It has just been announced that Loretta has inked a five album deal with Sony’s catalog album imprint Legacy Recordings, with a new album expected to be released some time next year. Legacy is the same Sony imprint that has been finding great success releasing albums from Willie Nelson during the silver era of his career. She’s said to have over 90 songs recorded.
Jack White’s criticisms of Rolling Stone, The Foo Fighters, and The Black Keys would probably be taken with a little more weight if they didn’t feel like they were so rooted in spite. But Jack raises a very important topic in how music journalism has evolved over the last few years, especially as print magazines have been forced to move into a more robust online presence.
When Billboard implemented sweeping changes to their chart configurations in October of 2012, it was predicted at the time by many that these changes would fundamentally modify the industry in historic ways, ushering in an era where popular American music would rapidly succumb to the monogenre, and distinctions of separate genres would slowly become irrelevant. And it may about to get much worse.
The draw of traditionally-poor East Nashville as a haven for musicians looking to make it in music and collaborate with like-minded artists has been one of the ingredients not just to Nashville’s current output, but to its allure. But all that is in jeopardy now as development bulldozes much of the city’s affordable housing inventory, and rents and real-estate prices continue to spike.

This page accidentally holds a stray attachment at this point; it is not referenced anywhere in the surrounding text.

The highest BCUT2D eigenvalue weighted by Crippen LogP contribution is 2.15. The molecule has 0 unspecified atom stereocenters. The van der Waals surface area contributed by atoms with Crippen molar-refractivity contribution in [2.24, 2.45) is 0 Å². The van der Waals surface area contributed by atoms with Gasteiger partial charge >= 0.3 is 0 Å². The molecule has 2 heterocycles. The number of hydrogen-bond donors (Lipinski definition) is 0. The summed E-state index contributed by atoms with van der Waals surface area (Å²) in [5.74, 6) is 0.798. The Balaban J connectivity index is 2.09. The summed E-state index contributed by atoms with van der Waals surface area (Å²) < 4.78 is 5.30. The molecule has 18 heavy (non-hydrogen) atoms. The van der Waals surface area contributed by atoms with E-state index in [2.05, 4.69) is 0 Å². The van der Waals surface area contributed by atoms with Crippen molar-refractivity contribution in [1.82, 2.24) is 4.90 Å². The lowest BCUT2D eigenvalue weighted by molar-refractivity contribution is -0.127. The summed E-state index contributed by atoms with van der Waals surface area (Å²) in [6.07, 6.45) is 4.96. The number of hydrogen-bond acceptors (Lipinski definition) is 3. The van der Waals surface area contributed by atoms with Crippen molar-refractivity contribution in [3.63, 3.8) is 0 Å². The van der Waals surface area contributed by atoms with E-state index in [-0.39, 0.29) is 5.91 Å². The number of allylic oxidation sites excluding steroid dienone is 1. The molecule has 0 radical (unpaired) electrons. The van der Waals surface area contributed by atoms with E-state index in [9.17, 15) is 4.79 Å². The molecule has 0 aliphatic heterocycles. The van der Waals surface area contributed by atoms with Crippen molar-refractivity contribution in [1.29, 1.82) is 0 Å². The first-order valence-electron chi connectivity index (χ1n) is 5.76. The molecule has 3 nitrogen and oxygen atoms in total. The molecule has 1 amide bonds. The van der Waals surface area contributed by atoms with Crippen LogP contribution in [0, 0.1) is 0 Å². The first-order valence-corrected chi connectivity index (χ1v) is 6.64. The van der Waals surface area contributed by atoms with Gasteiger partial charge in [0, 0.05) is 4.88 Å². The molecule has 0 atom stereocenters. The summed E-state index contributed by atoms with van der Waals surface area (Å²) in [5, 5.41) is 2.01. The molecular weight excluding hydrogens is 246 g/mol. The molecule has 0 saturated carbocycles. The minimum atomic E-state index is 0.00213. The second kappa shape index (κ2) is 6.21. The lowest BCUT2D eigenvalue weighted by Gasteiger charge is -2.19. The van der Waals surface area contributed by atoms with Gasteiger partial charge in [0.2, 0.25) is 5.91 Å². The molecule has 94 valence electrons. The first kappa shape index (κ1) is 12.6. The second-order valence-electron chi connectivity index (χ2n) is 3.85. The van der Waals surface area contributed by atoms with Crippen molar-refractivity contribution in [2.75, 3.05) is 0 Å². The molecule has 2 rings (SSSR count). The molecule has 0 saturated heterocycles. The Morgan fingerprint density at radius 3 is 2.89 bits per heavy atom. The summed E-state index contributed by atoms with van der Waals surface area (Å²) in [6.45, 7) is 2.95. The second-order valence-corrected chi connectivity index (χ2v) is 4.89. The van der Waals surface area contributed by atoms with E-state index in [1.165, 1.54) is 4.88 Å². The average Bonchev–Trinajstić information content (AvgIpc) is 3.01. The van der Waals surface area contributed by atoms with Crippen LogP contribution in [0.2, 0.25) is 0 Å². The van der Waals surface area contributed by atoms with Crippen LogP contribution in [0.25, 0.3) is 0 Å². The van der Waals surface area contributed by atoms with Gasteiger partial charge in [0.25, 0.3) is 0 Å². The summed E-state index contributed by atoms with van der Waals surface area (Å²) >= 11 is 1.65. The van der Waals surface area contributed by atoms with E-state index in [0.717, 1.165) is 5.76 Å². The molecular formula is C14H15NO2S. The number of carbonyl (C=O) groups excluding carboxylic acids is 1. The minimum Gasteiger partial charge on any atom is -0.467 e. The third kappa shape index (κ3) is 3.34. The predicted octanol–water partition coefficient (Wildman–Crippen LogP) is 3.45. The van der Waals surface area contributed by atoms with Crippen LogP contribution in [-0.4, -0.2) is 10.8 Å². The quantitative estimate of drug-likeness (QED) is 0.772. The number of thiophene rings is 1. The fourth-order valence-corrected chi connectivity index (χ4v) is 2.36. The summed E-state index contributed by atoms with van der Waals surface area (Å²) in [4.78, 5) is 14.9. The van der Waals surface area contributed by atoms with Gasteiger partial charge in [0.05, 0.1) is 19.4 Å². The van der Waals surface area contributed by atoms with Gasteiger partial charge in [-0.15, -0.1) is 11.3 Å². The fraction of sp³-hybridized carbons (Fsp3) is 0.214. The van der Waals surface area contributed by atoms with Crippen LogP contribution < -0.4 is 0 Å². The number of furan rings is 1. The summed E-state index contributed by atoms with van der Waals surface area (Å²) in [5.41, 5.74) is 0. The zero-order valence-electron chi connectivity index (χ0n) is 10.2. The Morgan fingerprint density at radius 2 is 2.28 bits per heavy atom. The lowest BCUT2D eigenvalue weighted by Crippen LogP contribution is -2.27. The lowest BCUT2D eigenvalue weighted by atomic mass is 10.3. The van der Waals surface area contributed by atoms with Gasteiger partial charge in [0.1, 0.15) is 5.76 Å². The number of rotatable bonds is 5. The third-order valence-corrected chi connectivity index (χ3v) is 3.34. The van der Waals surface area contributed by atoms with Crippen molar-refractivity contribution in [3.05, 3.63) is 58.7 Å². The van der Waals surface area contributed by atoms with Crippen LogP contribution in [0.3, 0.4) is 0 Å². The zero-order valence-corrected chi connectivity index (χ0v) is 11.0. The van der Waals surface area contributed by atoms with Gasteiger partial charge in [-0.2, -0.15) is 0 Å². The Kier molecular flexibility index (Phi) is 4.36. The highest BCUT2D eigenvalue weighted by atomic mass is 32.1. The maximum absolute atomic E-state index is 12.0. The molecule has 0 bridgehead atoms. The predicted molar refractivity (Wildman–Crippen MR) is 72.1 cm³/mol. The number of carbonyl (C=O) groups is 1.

All the silly talk about who was first and who ripped off who is mute when you bury your nose in the music catalog of the prototype of that predatory, aggressive, two-piece sound that blends blues, rockabilly, rock, country, surf, and a cavalcade of other obscure influences into the wild-eye concoction Dex Romweber has been throwing down for going on 30 years.
In an era when nothing in music is universal, and music has become one of the primary battlefronts in the culture war, the likeability of Jack White was one of the few things that passed for a consensus builder. And then something changed. I’m not exactly sure where or when specifically, but it changed. At some point it seemed like Jack White has started to buy into his own image…